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Epithelial expression of TLR4 is modulated in COPD and by steroids, salmeterol and cigarette smoke.

MacRedmond RE, Greene CM, Dorscheid DR, McElvaney NG, O'Neill SJ - Respir. Res. (2007)

Bottom Line: We found reduced TLR4 gene expression in the nasal epithelium of smokers compared with non-smoking controls, while TLR2 expression was unchanged.Treatment with the corticosteroids fluticasone and dexamethasone resulted in a dose-dependent reduction in TLR4 mRNA and protein.The effect of dexamethasone and salmeterol in combination was additive, with downregulation of TLR4 gene expression, and no change in membrane receptor expression.

View Article: PubMed Central - HTML - PubMed

Affiliation: Department of Medicine, Royal College of Surgeons in Ireland, Dublin, Ireland. rmacredmond@mrl.ubc.ca

ABSTRACT
The toll-like receptors (TLRs) are a key component of host defense in the respiratory epithelium. Cigarette smoking is associated with increased susceptibility to infection, while COPD is characterised by bacterial colonisation and infective exacerbations. We found reduced TLR4 gene expression in the nasal epithelium of smokers compared with non-smoking controls, while TLR2 expression was unchanged. Severe COPD was associated with reduced TLR4 expression compared to less severe disease, with good correlation between nasal and tracheal expression. We went on to examine the effect of potential modulators of TLR4 expression in respiratory epithelium pertinent to airways disease. Using an airway epithelial cell line, we found a dose-dependent downregulation in TLR4 mRNA and protein expression by stimulation with cigarette smoke extracts. Treatment with the corticosteroids fluticasone and dexamethasone resulted in a dose-dependent reduction in TLR4 mRNA and protein. The functional significance of this effect was demonstrated by impaired IL-8 and HBD2 induction in response to LPS. Stimulation with salmeterol (10-6 M) caused upregulation of TLR4 membrane protein presentation with no upregulation of mRNA, suggesting a post-translational effect. The effect of dexamethasone and salmeterol in combination was additive, with downregulation of TLR4 gene expression, and no change in membrane receptor expression. Modulation of TLR4 in respiratory epithelium may have important implications for airway inflammation and infection in response to inhaled pathogens.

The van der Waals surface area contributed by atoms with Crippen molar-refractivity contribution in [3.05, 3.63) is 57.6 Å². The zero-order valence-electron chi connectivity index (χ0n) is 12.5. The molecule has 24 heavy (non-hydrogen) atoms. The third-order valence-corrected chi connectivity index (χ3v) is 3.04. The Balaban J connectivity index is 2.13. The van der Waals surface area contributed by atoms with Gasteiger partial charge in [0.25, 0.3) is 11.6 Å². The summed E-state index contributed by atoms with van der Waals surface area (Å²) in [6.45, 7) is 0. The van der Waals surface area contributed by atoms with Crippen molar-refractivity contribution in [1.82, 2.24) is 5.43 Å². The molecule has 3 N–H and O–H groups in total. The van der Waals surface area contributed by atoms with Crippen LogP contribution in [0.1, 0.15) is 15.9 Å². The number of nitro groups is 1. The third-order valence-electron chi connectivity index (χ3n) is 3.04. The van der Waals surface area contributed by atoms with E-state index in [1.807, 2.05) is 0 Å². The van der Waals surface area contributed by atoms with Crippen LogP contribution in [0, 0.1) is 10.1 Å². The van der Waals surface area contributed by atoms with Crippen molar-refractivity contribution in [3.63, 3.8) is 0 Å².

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Downregulation of TLR4 by dexamethasone results in relative hypo-responsiveness to LPS. A549 cells (3 × 105) were seeded onto 6-well plates and grown to confluence. Cells were washed, placed in low-serum (1% FCS) medium and were left untreated or incubated with dexamethasone at dose of 10-9 to 10-6 Molar for 16 hours. Following treatment with dexamethasone, cells were stimulated with LPS 10 μg/ml for a further 24 hours. Levels of IL-8 in supernatants were measured by ELISA and values are expressed as pg/ml. Assays were performed in duplicate a minimum of three times. Values are expressed as mean +/- S.E. (n = 3). (* signifies P ≤ 0.05 of observed effect vs. control, † signifies P ≤ 0.05 of observed effect vs. control plus LPS).